I have had my experiences with the rad fem brigade and I find their sentiments shocking and disturbing. They are about as helpful to the rights of the child or lgbtq avocacy as neo-Nazis. They are irrelevant and spiteful but unfortunately we have to share this earth with their ilk the same as we have to share it with criminals and racists. We just have to get on with things.
    It’s such a shame that their incredibly flawed world view caused you to doubt the essence of your portrayal of your parenting experience. Parents are told regularly, “support but don’t encourage” as if we are somehow responsible for causing a child to be trans or even gender variant. It’s nonsense. It’s the same crap as “Women with strong personalities cause their sons to be gay”. It’s just wrong on so many levels.
    While we know that it’s a fact that many children do desist with gender dysphoric feelings, it remains that many do not and puberty intensifies their feelings which leads directly to pathological issues such as depression, self harm, substance abuse and suicide If the “wait and see what happens in ten years time” method is applied. Because some lie and cheat their way through fast tracking to medicalization and then go on to regret it, they actually do a complete disservice, not only to themselves, but also to their fellow human beings who suffer through a denial of treatment because medical professionals are afraid to make a call. It’s a bit like denying social security benefits to all because some lie and cheat with false claims to benefits. The fact that some lie and cheat does not make the experience of others invalid. It just makes them dishonest. No one should rush in to surgery or hormone treatment but the process of engaging your child with hormones is incredilby difficult and fraught and requires great diligence and perseverance. Anyone who assumes a parent just shops around for this and accesses it easily or has the ability to rush into things or even force this on their child is just wildly ignorant of the realities.
    And anyone who assumes that as parents we don’t “listen” either is speaking from ignorance no matter how well meaning their intentions. We listen alright. We listen to everything and everybody. But where are all these wise people when a parent is sitting in the Emergency room when their child is admitted after another overdose? Do not underestimate the challenge of being able to listen to your child and trust that what they tell them is right for today. No-one can predict the future. No-one. We go with what we know at the time and what is available to us at that time and we take a calculated risk for the sake of a happy child and a child who will be around to see their own tomorrow.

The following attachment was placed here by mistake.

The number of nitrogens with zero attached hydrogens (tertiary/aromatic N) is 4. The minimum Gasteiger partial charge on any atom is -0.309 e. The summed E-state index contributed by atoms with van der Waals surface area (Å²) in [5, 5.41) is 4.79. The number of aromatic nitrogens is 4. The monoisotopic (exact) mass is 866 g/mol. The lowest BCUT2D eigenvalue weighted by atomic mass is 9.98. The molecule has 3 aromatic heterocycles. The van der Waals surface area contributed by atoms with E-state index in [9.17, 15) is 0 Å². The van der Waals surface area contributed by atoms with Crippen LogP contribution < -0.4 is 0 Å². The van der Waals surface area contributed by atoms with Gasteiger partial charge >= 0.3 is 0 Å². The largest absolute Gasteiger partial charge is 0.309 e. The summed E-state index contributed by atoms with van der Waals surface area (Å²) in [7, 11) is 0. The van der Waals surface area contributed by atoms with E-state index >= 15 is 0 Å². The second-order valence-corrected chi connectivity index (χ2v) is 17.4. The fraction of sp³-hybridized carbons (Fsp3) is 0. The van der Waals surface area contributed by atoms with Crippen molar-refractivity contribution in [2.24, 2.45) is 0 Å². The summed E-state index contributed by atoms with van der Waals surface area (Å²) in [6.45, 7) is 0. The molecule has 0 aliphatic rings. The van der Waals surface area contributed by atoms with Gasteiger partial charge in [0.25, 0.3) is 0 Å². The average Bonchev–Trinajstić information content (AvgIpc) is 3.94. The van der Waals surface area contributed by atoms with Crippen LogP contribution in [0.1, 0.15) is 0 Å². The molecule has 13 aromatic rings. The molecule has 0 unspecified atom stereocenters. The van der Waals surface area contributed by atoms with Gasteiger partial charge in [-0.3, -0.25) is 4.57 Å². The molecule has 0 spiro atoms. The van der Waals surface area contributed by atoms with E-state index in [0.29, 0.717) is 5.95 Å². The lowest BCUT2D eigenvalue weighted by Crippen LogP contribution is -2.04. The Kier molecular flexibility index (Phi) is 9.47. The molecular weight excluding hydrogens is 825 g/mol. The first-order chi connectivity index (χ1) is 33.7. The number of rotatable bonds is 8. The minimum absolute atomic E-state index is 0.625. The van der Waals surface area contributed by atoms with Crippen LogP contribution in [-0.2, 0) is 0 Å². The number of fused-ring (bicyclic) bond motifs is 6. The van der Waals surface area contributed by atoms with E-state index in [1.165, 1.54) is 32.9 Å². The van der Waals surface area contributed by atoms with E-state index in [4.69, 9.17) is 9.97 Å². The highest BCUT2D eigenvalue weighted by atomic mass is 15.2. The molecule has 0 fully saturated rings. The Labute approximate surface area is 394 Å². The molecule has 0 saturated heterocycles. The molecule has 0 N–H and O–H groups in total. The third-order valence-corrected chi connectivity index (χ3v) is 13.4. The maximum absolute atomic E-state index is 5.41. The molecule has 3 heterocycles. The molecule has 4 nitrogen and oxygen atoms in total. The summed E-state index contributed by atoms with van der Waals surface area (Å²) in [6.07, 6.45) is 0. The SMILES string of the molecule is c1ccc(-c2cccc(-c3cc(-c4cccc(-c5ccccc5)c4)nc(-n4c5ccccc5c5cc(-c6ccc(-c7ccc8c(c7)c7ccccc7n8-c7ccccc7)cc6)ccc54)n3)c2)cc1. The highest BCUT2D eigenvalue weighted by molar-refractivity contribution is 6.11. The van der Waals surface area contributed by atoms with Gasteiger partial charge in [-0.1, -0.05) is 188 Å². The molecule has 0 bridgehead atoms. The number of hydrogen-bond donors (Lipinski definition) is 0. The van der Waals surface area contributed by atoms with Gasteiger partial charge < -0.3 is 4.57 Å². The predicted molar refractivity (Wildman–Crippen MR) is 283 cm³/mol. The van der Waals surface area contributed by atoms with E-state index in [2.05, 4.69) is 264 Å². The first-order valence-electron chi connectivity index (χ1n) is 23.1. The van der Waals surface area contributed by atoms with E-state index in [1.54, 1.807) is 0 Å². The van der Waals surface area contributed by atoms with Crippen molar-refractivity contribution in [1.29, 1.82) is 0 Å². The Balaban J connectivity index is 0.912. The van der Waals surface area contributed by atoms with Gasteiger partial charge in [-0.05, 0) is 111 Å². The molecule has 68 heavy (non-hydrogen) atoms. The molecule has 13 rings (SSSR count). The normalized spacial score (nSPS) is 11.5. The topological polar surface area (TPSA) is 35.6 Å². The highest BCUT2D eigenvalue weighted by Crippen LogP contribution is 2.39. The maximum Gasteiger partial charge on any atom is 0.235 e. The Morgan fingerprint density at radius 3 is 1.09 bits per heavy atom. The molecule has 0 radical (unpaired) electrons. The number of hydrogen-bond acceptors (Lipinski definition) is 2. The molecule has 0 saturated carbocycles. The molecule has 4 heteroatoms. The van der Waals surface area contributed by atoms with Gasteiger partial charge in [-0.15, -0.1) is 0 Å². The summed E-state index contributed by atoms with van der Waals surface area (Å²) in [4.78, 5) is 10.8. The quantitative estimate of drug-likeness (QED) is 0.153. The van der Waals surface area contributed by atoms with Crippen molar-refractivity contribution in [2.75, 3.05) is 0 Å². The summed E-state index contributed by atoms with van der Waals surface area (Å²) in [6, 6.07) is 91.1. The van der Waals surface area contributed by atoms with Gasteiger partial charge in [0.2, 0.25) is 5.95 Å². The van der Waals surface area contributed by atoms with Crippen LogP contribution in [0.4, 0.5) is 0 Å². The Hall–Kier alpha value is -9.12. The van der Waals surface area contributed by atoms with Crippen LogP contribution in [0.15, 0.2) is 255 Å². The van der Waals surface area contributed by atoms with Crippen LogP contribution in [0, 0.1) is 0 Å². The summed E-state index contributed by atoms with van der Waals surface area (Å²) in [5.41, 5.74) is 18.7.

Please be assured that your outreach and your writing is helping many and part of the architecture of community building for people who are supportive of gender diverse and “non-conforming” kids and their families as well as trans kids and their families. We are here. We are a reality and we are not going anywhere. I have experienced a wealth of kindness and understanding and support. The “naysayers” we just have to endure like bad weather and viruses I’m afraid.
    We’re with you tooth and nail! You are a wonderful parent and an inspiration to many. Thank you for your bravery.

  49. Pingback: Another Visit Home | BecomingTheRealNicky

  50. Storm M. Silvermane May 13, 2013 at 7:54 pm

    You are a brave woman and mother. I wish I had a mother like you…

  51. kieranisawol May 28, 2013 at 1:53 am

    Reblogged this on kieranisawol and commented:
    This is a beautiful response to the radfem-vitriol-spewing that’s been going on. :)

  52. Joey August 25, 2013 at 2:26 pm

    So, during an innocent web browsing session a few weeks ago, I stumbled onto one of the sites that you mention in your post, which in turn led me here to your blog site.

    I have to say, the link here to your post was actually the only good thing that I discovered after a week or so of wading through the vitriol of the other site. I do make an honest effort to read opposing viewpoints but, really, how much acid can one person swallow before simply saying “enough”?

    I know your child’s story all too well. I know yours, too.

    I, like your child, tried so hard to “be a girl”. I was from a different era, though. I forced myself to try to fit in, to the point where I did get married and I did have children. I married a kind, compassionate, accepting man. Unfortunately, all of his kindness, all of his understanding and compassion, could never stop me from feeling like a gay man with him, which I’m not. I’m attracted to women and have been for as long as I can remember.

    When I initially came out, I came out as a stone butch lesbian, because, back then, it seemed like the only thing that fit. But guess what? I couldn’t have an effective lesbian relationship because they could never really understand my discomfort with my own body. Back in the 90’s, transgenderism still wasn’t understood very well. Heck, I didn’t even understand it, how could I expect someone else to?